The evening began well enough, with a stroll through the magic history exhibition. Several dozen pieces from Copperfield’s massive personal collection were on display in the museum’s lobby area. Along with Houdini classics such as the Metamorphosis Trunk and Milk Can, were other crucial historical objects from magic’s golden age, including Thurston's playing cards, Kellar’s Nest of Boxes, and one of Chung Ling Soo’s Bullet Catch rifles. There was even Alexander’s (“The Man Who Knows”) turban. Though small in scope, the exhibition provided an amazing (and rare) glimpse into what is purported to be the largest and most important magic history collection in the world, and privately owned by Copperfield.
A nice touch was a separate “magic shop” area containing a re-creation of a magic display counter that would have existed during Copperfield's youth. Also on view was a balsa wood Floating Cane, made by Fantasio, that was Copperfield's trademark trick when he was a youngster performing as “Davio.” There were even some of his early business cards he used as a kid.
Last, but not least, on display, was Copperfield's imposing Buzzsaw apparatus from one of his TV specials - the circular blade slowly turning and threatening a cardboard cutout of the magician.
The talk with Copperfield was held in an intimate theater with a full house of about two hundred people. The audience seemed a mix of wealthy New York museum circuit-goers, Copperfield fans, (both young and old, including a few fathers and sons), and general interest magic history buffs. Before entering the theater I met an elderly gentleman who told me he had seen Blackstone Sr. perform! He was delighted when I informed him that I had seen the son, Blackstone Jr.
The stage was the usual interview set-up with two-chairs and a small table. An associate of the museum introduced the moderator, “Congressman Mark Pocan, who represents Wisconsin's 2nd District, has performed magic since the age of 8 and, most recently, has worked with David Copperfield to pass a “Magic as an Art” resolution in Congress.” I knew that Pocan would be moderating, and it was one of the reasons I bought a ticket to this event, thinking that the two of them would discuss this fascinating new magic resolution.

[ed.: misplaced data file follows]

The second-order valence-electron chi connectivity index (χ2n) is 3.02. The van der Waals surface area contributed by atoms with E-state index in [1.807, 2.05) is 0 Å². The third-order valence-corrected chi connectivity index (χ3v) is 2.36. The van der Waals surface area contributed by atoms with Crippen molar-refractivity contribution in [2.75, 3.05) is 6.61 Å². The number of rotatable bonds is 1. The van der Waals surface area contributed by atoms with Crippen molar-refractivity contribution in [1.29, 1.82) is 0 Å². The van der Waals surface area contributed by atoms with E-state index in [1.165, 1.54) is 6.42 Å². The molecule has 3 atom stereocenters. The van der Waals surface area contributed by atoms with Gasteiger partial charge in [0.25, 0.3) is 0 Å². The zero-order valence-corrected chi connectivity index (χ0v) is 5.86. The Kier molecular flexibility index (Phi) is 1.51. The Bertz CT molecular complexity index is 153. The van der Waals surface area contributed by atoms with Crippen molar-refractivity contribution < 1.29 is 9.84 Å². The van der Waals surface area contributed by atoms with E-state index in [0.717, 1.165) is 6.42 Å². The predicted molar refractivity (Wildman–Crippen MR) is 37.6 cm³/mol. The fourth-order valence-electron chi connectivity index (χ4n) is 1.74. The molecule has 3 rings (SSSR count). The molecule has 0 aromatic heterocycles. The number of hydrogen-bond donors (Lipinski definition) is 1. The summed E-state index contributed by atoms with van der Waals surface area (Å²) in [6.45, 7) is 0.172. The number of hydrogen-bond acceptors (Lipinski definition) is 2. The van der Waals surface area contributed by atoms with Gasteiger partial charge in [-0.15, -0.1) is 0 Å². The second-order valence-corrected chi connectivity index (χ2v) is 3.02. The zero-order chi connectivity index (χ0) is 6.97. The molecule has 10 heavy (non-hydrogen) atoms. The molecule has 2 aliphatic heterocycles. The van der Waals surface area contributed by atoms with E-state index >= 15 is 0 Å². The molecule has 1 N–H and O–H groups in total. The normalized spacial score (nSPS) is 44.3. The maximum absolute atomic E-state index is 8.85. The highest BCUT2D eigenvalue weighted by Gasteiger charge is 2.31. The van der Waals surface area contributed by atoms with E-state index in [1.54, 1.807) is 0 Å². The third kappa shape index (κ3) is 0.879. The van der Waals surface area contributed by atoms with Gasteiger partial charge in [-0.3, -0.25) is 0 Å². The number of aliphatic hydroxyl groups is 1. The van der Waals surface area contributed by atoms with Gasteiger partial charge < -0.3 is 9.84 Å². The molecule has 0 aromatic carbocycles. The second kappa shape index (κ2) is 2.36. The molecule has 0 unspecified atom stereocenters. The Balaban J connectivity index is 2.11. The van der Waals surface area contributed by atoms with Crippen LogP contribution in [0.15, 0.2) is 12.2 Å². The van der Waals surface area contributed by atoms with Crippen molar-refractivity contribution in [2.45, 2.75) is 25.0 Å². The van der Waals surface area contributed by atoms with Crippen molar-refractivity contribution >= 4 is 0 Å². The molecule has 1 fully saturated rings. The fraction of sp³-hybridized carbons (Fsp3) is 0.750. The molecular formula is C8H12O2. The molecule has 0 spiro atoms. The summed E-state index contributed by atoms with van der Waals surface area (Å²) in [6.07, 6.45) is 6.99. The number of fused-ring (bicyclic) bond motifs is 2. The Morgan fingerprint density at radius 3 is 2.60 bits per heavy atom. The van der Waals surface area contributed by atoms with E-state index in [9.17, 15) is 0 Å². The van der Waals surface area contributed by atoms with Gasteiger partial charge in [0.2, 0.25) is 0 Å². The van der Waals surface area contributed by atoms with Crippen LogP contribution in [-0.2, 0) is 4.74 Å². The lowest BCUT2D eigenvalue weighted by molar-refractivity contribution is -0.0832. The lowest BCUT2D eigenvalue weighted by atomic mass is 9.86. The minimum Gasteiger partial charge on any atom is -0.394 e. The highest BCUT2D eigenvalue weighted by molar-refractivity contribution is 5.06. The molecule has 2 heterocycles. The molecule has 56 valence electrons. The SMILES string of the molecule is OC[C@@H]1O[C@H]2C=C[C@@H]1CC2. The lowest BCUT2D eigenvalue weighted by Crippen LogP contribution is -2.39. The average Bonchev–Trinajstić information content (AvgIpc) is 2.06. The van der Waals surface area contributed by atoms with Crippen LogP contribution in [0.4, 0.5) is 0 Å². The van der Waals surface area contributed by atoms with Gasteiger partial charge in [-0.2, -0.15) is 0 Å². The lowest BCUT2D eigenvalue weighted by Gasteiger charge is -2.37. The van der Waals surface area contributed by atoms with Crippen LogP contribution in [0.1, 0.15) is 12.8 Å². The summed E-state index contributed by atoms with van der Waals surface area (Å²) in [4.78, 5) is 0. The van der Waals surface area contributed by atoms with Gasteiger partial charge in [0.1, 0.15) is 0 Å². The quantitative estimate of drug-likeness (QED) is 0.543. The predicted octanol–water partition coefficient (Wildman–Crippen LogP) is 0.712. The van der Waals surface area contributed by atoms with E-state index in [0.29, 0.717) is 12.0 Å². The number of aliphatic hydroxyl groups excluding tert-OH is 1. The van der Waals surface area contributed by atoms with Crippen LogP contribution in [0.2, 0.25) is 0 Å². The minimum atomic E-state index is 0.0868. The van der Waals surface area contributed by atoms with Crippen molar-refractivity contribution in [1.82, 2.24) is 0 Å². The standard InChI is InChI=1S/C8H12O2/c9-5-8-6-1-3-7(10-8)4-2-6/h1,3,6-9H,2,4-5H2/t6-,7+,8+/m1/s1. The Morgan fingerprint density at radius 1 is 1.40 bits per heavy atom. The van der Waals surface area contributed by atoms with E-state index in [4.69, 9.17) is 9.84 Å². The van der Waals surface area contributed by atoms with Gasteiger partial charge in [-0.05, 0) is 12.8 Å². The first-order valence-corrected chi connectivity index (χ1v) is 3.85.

A small red flag of what was to come occured when the museum associate described Copperfield as having sold, “billions of dollars” worth of tickets. She laughed, and said, “I guess that’s history, in a way.” Pocan then came out and said some kind words about Copperfield before showing a little video meant to illustrate how David Copperfield's name has entered into the pop cultural lexicon. There were a few clips from movies (Ant Man) and TV where an actor said something along the lines of, “He pulled a f*cking Copperfield!” or “He Copperfield the sh*t out of it!” I don’t know why, but several of the clips used foul language in conjunction with the lines. There was even a clip from an Apple developers conference where Jony Ive, or one of those guys, said, “I’m gonna pull a Copperfield here,” as he whisked away a cloth to reveal an Apple product. The whole video seemed kind of like a tacky way to begin the talk. Just as it was ending, Copperfield himself bounded onto the stage as (some) people cheered.
Without being prompted by Pocan, Copperfield launched into a monologue about being happy to be here, and some generalities about magic. And then began what would turn out to be the format and content for the entire talk - Copperfield bringing up one of his famous illusions, and then narrating over a video of the illusion from his TV special or Vegas show. At first, I thought, “OK, we’re going to get some background on Copperfield and see a few of his illusions - this will probably last for twenty minutes or so” (of the one-hour talk). For instance, clips from the famous Disappearing Statue of Liberty illusion were shown, including also, ones from The Americans TV show, where an entire episode was based around the trick. Copperfield was rightly proud of this homage, and he told the story of how he co-wrote the “liberty” speech from that trick with Frank Capra (no mention of the illusion’s creator, Jim Steinmeyer).